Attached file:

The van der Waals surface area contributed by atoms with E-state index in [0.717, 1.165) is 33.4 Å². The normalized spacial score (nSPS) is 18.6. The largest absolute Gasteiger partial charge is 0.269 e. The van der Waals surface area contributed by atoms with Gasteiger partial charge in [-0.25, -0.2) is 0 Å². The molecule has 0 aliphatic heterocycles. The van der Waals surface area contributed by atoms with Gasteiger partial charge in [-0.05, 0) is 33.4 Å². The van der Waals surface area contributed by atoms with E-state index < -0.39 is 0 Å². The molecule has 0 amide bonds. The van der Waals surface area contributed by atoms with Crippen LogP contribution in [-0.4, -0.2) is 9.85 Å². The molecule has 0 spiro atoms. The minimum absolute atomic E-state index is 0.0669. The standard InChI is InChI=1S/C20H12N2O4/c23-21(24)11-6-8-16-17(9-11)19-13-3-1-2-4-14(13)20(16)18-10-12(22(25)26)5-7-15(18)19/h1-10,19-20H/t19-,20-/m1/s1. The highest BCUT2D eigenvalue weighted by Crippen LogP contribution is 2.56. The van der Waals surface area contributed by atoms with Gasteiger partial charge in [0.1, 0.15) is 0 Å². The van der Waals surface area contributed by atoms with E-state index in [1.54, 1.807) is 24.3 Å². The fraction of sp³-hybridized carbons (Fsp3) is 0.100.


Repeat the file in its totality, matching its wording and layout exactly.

The van der Waals surface area contributed by atoms with E-state index in [0.717, 1.165) is 33.4 Å². The normalized spacial score (nSPS) is 18.6. The largest absolute Gasteiger partial charge is 0.269 e. The van der Waals surface area contributed by atoms with Gasteiger partial charge in [-0.25, -0.2) is 0 Å². The molecule has 0 aliphatic heterocycles. The van der Waals surface area contributed by atoms with Gasteiger partial charge in [-0.05, 0) is 33.4 Å². The van der Waals surface area contributed by atoms with E-state index < -0.39 is 0 Å². The molecule has 0 amide bonds. The van der Waals surface area contributed by atoms with Crippen LogP contribution in [-0.4, -0.2) is 9.85 Å². The molecule has 0 spiro atoms. The minimum absolute atomic E-state index is 0.0669. The standard InChI is InChI=1S/C20H12N2O4/c23-21(24)11-6-8-16-17(9-11)19-13-3-1-2-4-14(13)20(16)18-10-12(22(25)26)5-7-15(18)19/h1-10,19-20H/t19-,20-/m1/s1. The highest BCUT2D eigenvalue weighted by Crippen LogP contribution is 2.56. The van der Waals surface area contributed by atoms with Gasteiger partial charge in [0.1, 0.15) is 0 Å². The van der Waals surface area contributed by atoms with E-state index in [1.54, 1.807) is 24.3 Å². The fraction of sp³-hybridized carbons (Fsp3) is 0.100.